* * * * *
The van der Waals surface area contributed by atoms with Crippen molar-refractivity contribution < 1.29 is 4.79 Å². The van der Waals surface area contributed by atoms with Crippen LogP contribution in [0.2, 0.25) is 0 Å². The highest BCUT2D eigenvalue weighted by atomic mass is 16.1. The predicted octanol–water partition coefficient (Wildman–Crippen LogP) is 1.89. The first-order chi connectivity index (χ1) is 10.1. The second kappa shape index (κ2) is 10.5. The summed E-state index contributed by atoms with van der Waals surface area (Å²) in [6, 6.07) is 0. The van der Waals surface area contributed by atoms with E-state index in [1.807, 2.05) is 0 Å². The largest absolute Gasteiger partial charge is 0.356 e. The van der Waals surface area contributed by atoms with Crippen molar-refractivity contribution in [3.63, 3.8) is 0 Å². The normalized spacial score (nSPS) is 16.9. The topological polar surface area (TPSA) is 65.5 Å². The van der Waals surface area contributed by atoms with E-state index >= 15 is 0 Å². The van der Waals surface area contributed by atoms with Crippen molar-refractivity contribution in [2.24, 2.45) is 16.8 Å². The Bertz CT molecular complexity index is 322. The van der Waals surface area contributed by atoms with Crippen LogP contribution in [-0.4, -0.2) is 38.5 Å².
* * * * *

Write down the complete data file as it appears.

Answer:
The van der Waals surface area contributed by atoms with Crippen molar-refractivity contribution < 1.29 is 4.79 Å². The van der Waals surface area contributed by atoms with Crippen LogP contribution in [0.2, 0.25) is 0 Å². The highest BCUT2D eigenvalue weighted by atomic mass is 16.1. The predicted octanol–water partition coefficient (Wildman–Crippen LogP) is 1.89. The first-order chi connectivity index (χ1) is 10.1. The second kappa shape index (κ2) is 10.5. The summed E-state index contributed by atoms with van der Waals surface area (Å²) in [6, 6.07) is 0. The van der Waals surface area contributed by atoms with E-state index in [1.807, 2.05) is 0 Å². The largest absolute Gasteiger partial charge is 0.356 e. The van der Waals surface area contributed by atoms with Crippen molar-refractivity contribution in [3.63, 3.8) is 0 Å². The normalized spacial score (nSPS) is 16.9. The topological polar surface area (TPSA) is 65.5 Å². The van der Waals surface area contributed by atoms with E-state index >= 15 is 0 Å². The van der Waals surface area contributed by atoms with Crippen molar-refractivity contribution in [2.24, 2.45) is 16.8 Å². The Bertz CT molecular complexity index is 322. The van der Waals surface area contributed by atoms with Crippen LogP contribution in [-0.4, -0.2) is 38.5 Å².